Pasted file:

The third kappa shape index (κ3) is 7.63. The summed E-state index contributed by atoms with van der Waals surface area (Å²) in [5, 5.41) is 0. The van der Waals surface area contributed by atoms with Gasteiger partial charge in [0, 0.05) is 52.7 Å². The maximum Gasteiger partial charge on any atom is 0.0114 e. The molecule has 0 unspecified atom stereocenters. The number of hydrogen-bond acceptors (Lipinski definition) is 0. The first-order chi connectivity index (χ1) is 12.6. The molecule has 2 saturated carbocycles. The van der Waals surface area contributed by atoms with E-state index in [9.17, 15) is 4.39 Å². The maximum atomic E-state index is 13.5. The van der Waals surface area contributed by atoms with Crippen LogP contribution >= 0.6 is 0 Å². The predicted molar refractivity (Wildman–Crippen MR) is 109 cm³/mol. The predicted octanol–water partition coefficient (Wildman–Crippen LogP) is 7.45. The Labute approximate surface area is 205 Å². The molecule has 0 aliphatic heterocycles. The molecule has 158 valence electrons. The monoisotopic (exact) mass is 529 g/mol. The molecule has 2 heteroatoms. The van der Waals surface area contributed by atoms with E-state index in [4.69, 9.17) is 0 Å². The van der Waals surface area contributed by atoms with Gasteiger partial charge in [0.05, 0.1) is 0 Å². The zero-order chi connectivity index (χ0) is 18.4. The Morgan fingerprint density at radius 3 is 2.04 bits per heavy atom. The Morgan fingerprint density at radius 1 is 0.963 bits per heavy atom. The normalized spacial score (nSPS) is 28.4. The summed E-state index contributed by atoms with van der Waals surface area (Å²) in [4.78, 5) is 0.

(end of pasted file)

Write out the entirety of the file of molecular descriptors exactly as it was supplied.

The third kappa shape index (κ3) is 7.63. The summed E-state index contributed by atoms with van der Waals surface area (Å²) in [5, 5.41) is 0. The van der Waals surface area contributed by atoms with Gasteiger partial charge in [0, 0.05) is 52.7 Å². The maximum Gasteiger partial charge on any atom is 0.0114 e. The molecule has 0 unspecified atom stereocenters. The number of hydrogen-bond acceptors (Lipinski definition) is 0. The first-order chi connectivity index (χ1) is 12.6. The molecule has 2 saturated carbocycles. The van der Waals surface area contributed by atoms with E-state index in [9.17, 15) is 4.39 Å². The maximum atomic E-state index is 13.5. The van der Waals surface area contributed by atoms with Crippen LogP contribution >= 0.6 is 0 Å². The predicted molar refractivity (Wildman–Crippen MR) is 109 cm³/mol. The predicted octanol–water partition coefficient (Wildman–Crippen LogP) is 7.45. The Labute approximate surface area is 205 Å². The molecule has 0 aliphatic heterocycles. The molecule has 158 valence electrons. The monoisotopic (exact) mass is 529 g/mol. The molecule has 2 heteroatoms. The van der Waals surface area contributed by atoms with E-state index in [4.69, 9.17) is 0 Å². The van der Waals surface area contributed by atoms with Gasteiger partial charge in [0.05, 0.1) is 0 Å². The zero-order chi connectivity index (χ0) is 18.4. The Morgan fingerprint density at radius 3 is 2.04 bits per heavy atom. The Morgan fingerprint density at radius 1 is 0.963 bits per heavy atom. The normalized spacial score (nSPS) is 28.4. The summed E-state index contributed by atoms with van der Waals surface area (Å²) in [4.78, 5) is 0.